Editorial Feature

A Look at Elemental Analysis for Organic Compounds

Image Credit: Gorodenkoff/Shutterstock.com

Elemental analysis offers scientists a method of determining the elements present in an organic compound, and in what quantity. Various fields of science rely on this type of analysis for research, quality control, and development. Medicine, engineering, and chemistry are just a few of the fields that utilize elemental analysis of organic compounds. Here, we discuss why it is important, and detail the most common method of elemental analysis of organic compounds, CHNSO analysis.

What is Elemental Analysis and Why Carry it Out for Organic Compounds?

Elemental analysis of a compound is the process by which a sample is analyzed to determine elements present and in what quantity. Sometimes, the sample’s isotopic composition is also defined. Elemental analysis can be categorized as being qualitative, where the presence of particular elements is determined, or quantitative, where the volume of a particular element present in the example is determined.

The process can be carried out on compounds in solid, liquid, or gas. Depending on the type of methodology used, samples occasionally have to be pre-reacted by techniques such as acid digestion and combustion. Usually, sample sizes required for the elemental analysis to be successful range from just a few milligrams or less to several grams.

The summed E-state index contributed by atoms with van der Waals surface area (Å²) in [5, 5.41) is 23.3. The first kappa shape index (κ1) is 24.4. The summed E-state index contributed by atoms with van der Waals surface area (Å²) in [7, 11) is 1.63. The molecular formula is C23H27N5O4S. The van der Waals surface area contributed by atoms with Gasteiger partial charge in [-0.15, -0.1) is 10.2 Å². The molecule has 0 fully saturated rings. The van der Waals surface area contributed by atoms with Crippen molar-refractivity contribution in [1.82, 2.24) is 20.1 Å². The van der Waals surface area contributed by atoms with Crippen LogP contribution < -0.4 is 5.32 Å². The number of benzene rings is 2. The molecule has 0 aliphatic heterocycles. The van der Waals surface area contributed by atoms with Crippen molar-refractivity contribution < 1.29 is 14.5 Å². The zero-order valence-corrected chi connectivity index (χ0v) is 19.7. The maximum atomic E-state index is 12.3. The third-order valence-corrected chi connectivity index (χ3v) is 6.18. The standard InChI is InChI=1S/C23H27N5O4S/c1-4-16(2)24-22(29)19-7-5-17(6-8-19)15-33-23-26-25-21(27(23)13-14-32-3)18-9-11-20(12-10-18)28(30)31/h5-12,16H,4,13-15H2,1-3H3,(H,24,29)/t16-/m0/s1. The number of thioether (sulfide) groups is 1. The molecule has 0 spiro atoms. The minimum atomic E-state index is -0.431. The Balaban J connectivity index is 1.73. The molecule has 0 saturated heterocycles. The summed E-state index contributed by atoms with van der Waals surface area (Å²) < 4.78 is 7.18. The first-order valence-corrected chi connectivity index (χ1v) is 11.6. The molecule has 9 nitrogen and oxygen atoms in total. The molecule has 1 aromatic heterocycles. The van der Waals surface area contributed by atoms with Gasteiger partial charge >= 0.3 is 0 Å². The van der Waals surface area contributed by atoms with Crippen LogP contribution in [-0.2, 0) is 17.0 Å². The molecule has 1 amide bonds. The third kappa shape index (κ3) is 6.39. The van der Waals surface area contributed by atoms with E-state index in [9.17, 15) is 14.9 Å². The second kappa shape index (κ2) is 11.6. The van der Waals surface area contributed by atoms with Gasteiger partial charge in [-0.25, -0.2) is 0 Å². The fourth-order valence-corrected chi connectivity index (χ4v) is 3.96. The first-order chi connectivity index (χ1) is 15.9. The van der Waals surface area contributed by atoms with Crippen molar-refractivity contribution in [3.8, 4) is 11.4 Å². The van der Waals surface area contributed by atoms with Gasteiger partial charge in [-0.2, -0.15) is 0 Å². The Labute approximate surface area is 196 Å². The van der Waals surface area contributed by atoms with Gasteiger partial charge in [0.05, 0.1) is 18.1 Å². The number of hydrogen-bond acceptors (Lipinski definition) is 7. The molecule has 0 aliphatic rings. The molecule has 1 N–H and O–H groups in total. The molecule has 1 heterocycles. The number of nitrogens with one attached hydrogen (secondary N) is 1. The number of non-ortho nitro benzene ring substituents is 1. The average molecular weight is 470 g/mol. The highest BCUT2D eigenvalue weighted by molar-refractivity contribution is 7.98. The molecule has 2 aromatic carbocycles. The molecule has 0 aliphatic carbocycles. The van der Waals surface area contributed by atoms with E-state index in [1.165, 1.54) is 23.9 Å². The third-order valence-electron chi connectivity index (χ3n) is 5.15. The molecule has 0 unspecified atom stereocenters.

Elemental analysis can provide vital information about the composition of a sample. In terms of organic compounds, such as bodily fluids, chemical compounds, drinking water, minerals, soil, or waste, elemental analysis can reveal key information that can be used to inform scientists about the health of a person or an environment, the safety and quality of drinking water, and the chemical nature of our physical world. It can hold clues to many questions in the field of organic chemistry. For this reason, chemical analysis of organic compounds is essential to a range of applications across scientific disciplines.

Chemists, chemical engineers, dentists, doctors, and veterinarians all make use of elemental analysis. Scientists developing foods, household chemicals, pharmaceuticals, and plastics also rely on elemental analysis of organic compounds for research and quality control.